BACKGROUND: The World Health Organization (WHO) categorizes alcohol consumption according to grams consumed into low-, medium-, high-, and very-high-risk drinking levels (RDLs). Although abstinence has been considered the ideal outcome of alcohol treatment, reductions in WHO RDLs have been proposed as primary outcomes for alcohol use disorder (AUD) trials.
OBJECTIVE: The current study examines the stability of WHO RDL reductions and the association between RDL reductions and long-term functioning for up to 3 years following treatment.
DESIGN AND PARTICIPANTS: Secondary data analysis of patients with AUD enrolled in the COMBINE Study and Project MATCH, two multi-site, randomized AUD clinical trials, who were followed for up to 3 years post-treatment (COMBINE: n = 694; MATCH: n = 806).
MEASURES: Alcohol use was measured via calendar-based methods. We estimated all models in the total sample and among participants who did not achieve abstinence during treatment.
KEY RESULTS: One-level RDL reductions were achieved by 84% of patients at the end of treatment, with 84.9% of those individuals maintaining that reduction at a 3-year follow-up. Two-level RDL reductions were achieved by 68% of patients at the end of treatment, with 77.7% of those individuals maintaining that reduction at a 3-year follow-up. One- and two-level RDL reductions at the end of treatment were associated with significantly better mental health, quality of life (including physical quality of life), and fewer drinking consequences 3 years after treatment (p < 0.05), as compared to no change or increased drinking.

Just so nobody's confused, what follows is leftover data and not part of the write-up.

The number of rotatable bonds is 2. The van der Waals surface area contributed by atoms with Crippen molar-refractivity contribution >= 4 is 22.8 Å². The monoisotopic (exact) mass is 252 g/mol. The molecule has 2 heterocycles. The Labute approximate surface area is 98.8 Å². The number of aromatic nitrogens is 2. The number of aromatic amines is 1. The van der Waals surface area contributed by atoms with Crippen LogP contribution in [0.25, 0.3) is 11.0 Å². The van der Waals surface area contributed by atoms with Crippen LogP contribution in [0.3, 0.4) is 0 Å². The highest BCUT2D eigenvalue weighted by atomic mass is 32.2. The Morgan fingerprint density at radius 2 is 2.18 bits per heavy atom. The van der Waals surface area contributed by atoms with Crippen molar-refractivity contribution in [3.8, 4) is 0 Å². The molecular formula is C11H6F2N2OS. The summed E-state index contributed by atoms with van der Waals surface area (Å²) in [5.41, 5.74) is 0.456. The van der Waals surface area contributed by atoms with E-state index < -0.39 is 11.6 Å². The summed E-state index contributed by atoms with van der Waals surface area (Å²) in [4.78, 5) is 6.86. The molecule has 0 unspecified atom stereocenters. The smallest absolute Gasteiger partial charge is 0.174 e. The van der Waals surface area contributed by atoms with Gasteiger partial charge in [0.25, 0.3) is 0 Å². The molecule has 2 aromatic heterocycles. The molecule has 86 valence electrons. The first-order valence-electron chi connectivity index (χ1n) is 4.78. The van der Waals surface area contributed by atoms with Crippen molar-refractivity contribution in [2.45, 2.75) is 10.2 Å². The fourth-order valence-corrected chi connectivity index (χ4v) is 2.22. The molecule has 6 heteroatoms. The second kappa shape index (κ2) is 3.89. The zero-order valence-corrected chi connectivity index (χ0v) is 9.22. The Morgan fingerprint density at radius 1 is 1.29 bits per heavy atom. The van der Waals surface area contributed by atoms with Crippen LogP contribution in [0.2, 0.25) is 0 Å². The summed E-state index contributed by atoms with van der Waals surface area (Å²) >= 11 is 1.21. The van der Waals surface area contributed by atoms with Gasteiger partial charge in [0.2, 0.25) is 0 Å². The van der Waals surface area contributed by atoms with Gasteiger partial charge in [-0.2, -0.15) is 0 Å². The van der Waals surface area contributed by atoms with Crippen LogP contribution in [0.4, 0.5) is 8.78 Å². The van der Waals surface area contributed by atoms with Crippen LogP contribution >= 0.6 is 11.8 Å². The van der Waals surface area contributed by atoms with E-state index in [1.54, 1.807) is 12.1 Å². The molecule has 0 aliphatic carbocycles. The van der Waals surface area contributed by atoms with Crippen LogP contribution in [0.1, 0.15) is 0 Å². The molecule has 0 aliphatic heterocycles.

CONCLUSION: AUD patients can maintain WHO RDL reductions for up to 3 years after treatment. Patients who had WHO RDL reductions functioned significantly better than those who did not reduce their drinking. These findings are consistent with prior reports suggesting that drinking reductions, short of abstinence, yield meaningful improvements in patient health, well-being, and functioning.